pure and applied geophysics

, Volume 122, Issue 2–4, pp 583–607 | Cite as

Pore-fluid pressures and frictional heating on a fault surface

  • Charles W. Mase
  • Leslie Smith
Article

Abstract

This study considers the effects of heat transfer and fluid flow on the thernal, hydrologic, and mechanical response of a fault surface during seismic failure. Numerical modeling techniques are used to account for the coupling of the thermal, fluid-pressure, and stress fields. Results indicate that during an earthquake the failure surface is heated to a tempeature required for the thermal expansion of pore fluids to balance the rate of fluid loss due to flow and the fluid-volume changes due to pore dilatation. Once this condition is established, the pore fluids pressurize and the shear strength decreases rapidly to a value sufficient to maintain the thermal pressurization of pore fluids at near-lithostatic values. If the initial fluid pressure is hydrostatic, the final temperature attained on the failure surface will increase with depth, because a greater pressure increase can occur before a near-lithostatic pressure is reached. The rate at which thermal pressurization proceeds depends primarily on the hydraulic characteristics of the surrounding porous medium, the coefficient of friction on the fault surface, and the slip velocity. If either the permeability exceeds 10−15 m2 or the porous medium compressibility exceeds 10−8 Pa−1, then frictional melting may occur on the fault surface before thermal pressurization becomes significant. If the coefficient of friction is less than 10−1 and if the slip velocity is less than 10−2 msec−1, then it is doubtful that either thermal pressurization or frictional melting on the fault surface could cause a reduction in the dynamic shear strength of a fault during an earthquake event.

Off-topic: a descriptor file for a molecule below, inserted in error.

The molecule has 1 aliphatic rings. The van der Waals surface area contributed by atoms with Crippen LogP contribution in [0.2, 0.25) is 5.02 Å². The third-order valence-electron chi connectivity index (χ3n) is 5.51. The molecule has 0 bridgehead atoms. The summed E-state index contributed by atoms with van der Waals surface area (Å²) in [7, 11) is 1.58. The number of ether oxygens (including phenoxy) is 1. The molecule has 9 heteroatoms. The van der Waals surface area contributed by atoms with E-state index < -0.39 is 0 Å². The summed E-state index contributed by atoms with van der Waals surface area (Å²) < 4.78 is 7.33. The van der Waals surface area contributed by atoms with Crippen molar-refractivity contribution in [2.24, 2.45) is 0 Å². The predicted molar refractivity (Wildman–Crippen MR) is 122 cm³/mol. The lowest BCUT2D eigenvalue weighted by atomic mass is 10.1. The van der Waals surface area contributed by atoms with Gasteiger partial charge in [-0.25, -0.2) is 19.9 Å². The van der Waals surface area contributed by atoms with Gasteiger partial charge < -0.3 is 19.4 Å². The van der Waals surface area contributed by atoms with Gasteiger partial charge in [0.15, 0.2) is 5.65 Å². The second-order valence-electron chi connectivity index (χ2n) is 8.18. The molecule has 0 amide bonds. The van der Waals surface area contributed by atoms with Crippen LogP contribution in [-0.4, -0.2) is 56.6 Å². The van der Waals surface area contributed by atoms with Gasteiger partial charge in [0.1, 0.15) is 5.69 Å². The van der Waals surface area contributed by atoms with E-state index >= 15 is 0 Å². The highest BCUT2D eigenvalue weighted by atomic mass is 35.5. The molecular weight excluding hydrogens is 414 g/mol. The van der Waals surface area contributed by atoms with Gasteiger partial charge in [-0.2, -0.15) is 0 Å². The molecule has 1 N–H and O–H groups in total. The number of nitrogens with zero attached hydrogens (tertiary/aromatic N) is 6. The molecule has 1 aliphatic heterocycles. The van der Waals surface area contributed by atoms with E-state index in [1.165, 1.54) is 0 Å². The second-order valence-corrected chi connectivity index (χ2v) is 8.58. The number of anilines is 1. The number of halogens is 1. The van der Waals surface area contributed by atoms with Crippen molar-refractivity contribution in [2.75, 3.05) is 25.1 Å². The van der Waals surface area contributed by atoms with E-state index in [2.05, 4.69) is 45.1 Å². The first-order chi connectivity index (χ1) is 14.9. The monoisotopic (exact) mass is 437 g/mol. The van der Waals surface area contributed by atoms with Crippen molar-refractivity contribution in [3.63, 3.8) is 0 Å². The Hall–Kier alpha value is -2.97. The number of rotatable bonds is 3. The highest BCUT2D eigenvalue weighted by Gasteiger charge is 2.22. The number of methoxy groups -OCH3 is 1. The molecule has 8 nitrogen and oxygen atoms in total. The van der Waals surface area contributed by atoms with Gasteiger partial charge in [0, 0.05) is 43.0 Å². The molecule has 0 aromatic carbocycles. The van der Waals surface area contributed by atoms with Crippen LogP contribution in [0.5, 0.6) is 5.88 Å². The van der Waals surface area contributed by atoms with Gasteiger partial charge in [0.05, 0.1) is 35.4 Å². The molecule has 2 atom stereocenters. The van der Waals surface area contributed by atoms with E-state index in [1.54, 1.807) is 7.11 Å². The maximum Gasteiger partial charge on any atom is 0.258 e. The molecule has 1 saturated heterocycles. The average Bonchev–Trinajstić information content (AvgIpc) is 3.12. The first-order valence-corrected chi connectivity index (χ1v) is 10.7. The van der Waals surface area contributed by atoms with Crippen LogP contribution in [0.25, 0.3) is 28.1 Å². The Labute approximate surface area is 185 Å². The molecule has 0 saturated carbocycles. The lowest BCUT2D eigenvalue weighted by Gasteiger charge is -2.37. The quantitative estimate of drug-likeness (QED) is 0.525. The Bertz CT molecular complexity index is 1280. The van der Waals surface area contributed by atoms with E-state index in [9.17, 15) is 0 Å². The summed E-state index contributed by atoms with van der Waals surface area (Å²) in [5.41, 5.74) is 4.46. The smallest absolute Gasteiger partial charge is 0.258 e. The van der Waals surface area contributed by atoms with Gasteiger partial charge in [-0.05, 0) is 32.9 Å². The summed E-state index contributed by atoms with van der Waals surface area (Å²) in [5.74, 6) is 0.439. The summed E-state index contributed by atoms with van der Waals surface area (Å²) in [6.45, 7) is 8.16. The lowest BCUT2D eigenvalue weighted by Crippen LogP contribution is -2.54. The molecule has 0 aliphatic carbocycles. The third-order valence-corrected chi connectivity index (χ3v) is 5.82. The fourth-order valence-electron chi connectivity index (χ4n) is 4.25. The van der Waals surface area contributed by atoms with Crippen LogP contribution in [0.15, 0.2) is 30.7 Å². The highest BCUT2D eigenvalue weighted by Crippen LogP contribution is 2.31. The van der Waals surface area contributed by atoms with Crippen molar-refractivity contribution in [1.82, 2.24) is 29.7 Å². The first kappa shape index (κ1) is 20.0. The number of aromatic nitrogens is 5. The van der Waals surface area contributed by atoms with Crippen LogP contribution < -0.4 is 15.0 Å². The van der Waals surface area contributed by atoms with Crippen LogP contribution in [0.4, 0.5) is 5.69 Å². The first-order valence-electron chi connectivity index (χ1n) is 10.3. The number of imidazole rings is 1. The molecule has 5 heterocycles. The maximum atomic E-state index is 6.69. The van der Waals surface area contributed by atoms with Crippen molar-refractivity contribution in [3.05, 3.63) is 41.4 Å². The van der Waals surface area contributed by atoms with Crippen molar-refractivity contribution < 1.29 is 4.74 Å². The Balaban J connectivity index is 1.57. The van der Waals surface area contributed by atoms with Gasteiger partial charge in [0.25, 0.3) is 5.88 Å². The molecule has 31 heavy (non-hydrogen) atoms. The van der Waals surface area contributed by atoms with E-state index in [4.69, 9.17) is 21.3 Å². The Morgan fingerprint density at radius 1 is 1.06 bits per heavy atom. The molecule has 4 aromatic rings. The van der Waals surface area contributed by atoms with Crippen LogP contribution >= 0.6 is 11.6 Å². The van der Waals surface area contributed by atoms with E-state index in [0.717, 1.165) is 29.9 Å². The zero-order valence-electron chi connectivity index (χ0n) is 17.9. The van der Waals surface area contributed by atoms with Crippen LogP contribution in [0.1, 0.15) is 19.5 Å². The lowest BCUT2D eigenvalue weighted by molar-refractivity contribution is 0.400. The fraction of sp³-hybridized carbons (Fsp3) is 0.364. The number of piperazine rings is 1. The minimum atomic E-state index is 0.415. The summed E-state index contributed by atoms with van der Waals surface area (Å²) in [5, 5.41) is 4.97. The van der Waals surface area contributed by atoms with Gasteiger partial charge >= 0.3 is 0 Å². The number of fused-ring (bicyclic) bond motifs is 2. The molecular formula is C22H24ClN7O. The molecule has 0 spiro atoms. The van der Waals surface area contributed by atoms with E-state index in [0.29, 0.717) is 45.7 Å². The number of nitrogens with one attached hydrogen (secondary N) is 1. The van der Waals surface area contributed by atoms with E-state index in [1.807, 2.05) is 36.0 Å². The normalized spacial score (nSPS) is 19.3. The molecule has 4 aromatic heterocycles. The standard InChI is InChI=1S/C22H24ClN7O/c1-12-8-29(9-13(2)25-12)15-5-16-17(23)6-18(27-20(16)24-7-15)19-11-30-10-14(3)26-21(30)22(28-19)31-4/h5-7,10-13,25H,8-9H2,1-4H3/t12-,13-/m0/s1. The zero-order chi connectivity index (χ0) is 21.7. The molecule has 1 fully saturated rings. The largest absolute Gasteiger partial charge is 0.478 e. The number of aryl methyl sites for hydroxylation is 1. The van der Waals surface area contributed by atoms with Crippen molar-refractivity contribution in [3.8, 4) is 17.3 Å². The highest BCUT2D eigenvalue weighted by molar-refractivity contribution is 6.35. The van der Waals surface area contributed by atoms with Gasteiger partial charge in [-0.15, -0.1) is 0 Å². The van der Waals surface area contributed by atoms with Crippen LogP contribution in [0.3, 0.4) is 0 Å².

Key words

Fault Pore-fluid pressure Frictional heating Numerical modeling Stress 

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Copyright information

© Birkhäuser Verlag 1985

Authors and Affiliations

  • Charles W. Mase
    • 1
  • Leslie Smith
    • 1
  1. 1.Department of Geological SciencesUniversity of British ColumbiaVancouverCanada

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